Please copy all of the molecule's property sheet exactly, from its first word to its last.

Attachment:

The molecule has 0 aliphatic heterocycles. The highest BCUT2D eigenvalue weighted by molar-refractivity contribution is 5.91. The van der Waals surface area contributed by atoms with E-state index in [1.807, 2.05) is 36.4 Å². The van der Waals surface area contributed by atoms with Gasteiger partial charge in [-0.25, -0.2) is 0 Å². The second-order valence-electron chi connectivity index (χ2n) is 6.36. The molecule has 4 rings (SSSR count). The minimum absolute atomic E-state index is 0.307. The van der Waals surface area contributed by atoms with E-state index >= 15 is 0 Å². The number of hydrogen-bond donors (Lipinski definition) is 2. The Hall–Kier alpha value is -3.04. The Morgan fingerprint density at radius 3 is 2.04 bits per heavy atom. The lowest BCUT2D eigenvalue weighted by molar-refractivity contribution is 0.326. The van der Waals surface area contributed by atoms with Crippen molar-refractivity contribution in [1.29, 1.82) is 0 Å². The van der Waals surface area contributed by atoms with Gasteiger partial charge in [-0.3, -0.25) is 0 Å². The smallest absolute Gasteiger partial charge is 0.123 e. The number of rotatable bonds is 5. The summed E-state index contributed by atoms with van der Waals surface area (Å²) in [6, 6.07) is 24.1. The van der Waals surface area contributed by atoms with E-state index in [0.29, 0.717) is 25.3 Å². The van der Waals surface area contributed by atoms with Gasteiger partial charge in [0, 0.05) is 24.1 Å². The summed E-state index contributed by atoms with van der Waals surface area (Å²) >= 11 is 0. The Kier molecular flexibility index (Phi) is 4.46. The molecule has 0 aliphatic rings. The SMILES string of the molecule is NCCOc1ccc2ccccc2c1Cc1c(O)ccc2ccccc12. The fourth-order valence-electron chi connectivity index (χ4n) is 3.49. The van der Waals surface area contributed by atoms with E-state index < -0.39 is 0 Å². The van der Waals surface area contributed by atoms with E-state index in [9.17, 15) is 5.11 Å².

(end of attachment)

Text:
The molecule has 0 aliphatic heterocycles. The highest BCUT2D eigenvalue weighted by molar-refractivity contribution is 5.91. The van der Waals surface area contributed by atoms with E-state index in [1.807, 2.05) is 36.4 Å². The van der Waals surface area contributed by atoms with Gasteiger partial charge in [-0.25, -0.2) is 0 Å². The second-order valence-electron chi connectivity index (χ2n) is 6.36. The molecule has 4 rings (SSSR count). The minimum absolute atomic E-state index is 0.307. The van der Waals surface area contributed by atoms with E-state index >= 15 is 0 Å². The number of hydrogen-bond donors (Lipinski definition) is 2. The Hall–Kier alpha value is -3.04. The Morgan fingerprint density at radius 3 is 2.04 bits per heavy atom. The lowest BCUT2D eigenvalue weighted by molar-refractivity contribution is 0.326. The van der Waals surface area contributed by atoms with Crippen molar-refractivity contribution in [1.29, 1.82) is 0 Å². The van der Waals surface area contributed by atoms with Gasteiger partial charge in [-0.3, -0.25) is 0 Å². The smallest absolute Gasteiger partial charge is 0.123 e. The number of rotatable bonds is 5. The summed E-state index contributed by atoms with van der Waals surface area (Å²) in [6, 6.07) is 24.1. The van der Waals surface area contributed by atoms with E-state index in [0.29, 0.717) is 25.3 Å². The van der Waals surface area contributed by atoms with Gasteiger partial charge in [0, 0.05) is 24.1 Å². The summed E-state index contributed by atoms with van der Waals surface area (Å²) >= 11 is 0. The Kier molecular flexibility index (Phi) is 4.46. The molecule has 0 aliphatic rings. The SMILES string of the molecule is NCCOc1ccc2ccccc2c1Cc1c(O)ccc2ccccc12. The fourth-order valence-electron chi connectivity index (χ4n) is 3.49. The van der Waals surface area contributed by atoms with E-state index < -0.39 is 0 Å². The van der Waals surface area contributed by atoms with E-state index in [9.17, 15) is 5.11 Å².